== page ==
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Angel Fire Resort, Associated Press
Early season skiers take to the slopes Monday, Dec. 19, 2011, at Angel fire resort , N.M. A steady stream of December storms has given New Mexico ski resorts some of the best early conditions in the country, and tourism officials are scurrying to make sure that translates into a banner season. “I think what we are trying to do is get the word out about how great the snow is,” said George Brooks, executive director of Ski New Mexico, which represents the state’s eight downhill and two cross-country ski areas. Brooks said the association was working with the state Tourism Department to tout the excellent conditions, which had given most New Mexico ski resorts 40-plus inch bases going into the Christmas holiday.

ALBUQUERQUE, N.M. — A steady stream of December storms has given New Mexico ski resorts some of the best early conditions in the country, and tourism officials are scurrying to make sure that translates into a banner season.

"What we are trying to do is get the word out about how great the snow is," said George Brooks, executive director of Ski New Mexico, which represents the state's eight downhill and two cross-country ski areas.

Brooks said the association was working with the state Tourism Department to tout the excellent conditions, which had given most New Mexico ski resorts 40-plus-inch bases going into the Christmas holiday.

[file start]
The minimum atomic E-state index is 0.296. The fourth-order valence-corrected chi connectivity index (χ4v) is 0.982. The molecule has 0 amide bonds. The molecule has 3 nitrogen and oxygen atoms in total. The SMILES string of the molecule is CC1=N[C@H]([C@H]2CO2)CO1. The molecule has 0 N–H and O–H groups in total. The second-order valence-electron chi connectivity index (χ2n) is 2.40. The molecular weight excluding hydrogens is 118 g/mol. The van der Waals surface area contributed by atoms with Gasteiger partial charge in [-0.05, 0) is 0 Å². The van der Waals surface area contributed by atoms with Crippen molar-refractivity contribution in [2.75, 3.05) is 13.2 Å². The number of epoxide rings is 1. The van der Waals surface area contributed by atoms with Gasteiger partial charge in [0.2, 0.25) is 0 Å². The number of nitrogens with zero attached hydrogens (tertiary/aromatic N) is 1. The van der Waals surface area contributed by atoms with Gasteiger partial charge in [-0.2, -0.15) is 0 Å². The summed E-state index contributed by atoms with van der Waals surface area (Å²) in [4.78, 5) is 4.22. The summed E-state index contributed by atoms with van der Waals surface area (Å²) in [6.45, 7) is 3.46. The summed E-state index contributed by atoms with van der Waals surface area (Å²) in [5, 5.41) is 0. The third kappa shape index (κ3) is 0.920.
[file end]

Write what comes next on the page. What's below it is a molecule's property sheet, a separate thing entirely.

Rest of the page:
The state's ski resorts can generally count on being full for Christmas regardless of how much snow is on the ground.

But Brooks said publicity about the storms, as well as the fact that New Mexico resorts are starting the season with better bases than the usually more reliable early season mountains in Colorado and Utah, should translate into bookings that carry over into January and February.

"We really needed this," said Dave Dekema, marketing director for Angel Fire Resort, noting that last year "La Nina kept all the storms north of us and what we were getting was a lot of wind. All those resorts had a fantastic opening."

Forecasts were for more of the same this year, but so far "we are 100 percent different than where we were sitting a year ago."

Two years ago was one of the best seasons for the industry since 2000-2001, Brooks said. But then the numbers "receded quite a bit. Last year was not a good year."

Adding to this year's boon, he said, is that many of the storms have carried over to the Texas Panhandle, reminding the key Texas market the snow is falling in New Mexico.

Dekema said the phones started ringing after the state got hit with its first big storm Dec. 4 and 5.

"We had a huge spike after that," he said. "And then once again after we opened and people saw what percentage was open early, and then, with this storm, our phones have been ringing off the hook."

Angel Fire got a foot in one day early last week with the blizzard that hit much of northeastern New Mexico.

Taos Ski Valley has had more than 100 inches of snow this season, and Sandia Peak Ski Area at the edge of Albuquerque is off to a good start so early in the season with a 63-inch base.

Heading into the holiday weekend, another storm socked much of New Mexico and a few ski areas were again able to reap the benefits. Sandia was the big winner with 17 inches in a 24-hour period. Southern New Mexico's Ski Apache had 16 new inches and Parajito Mountain Ski Area near Los Alamos followed with 14.

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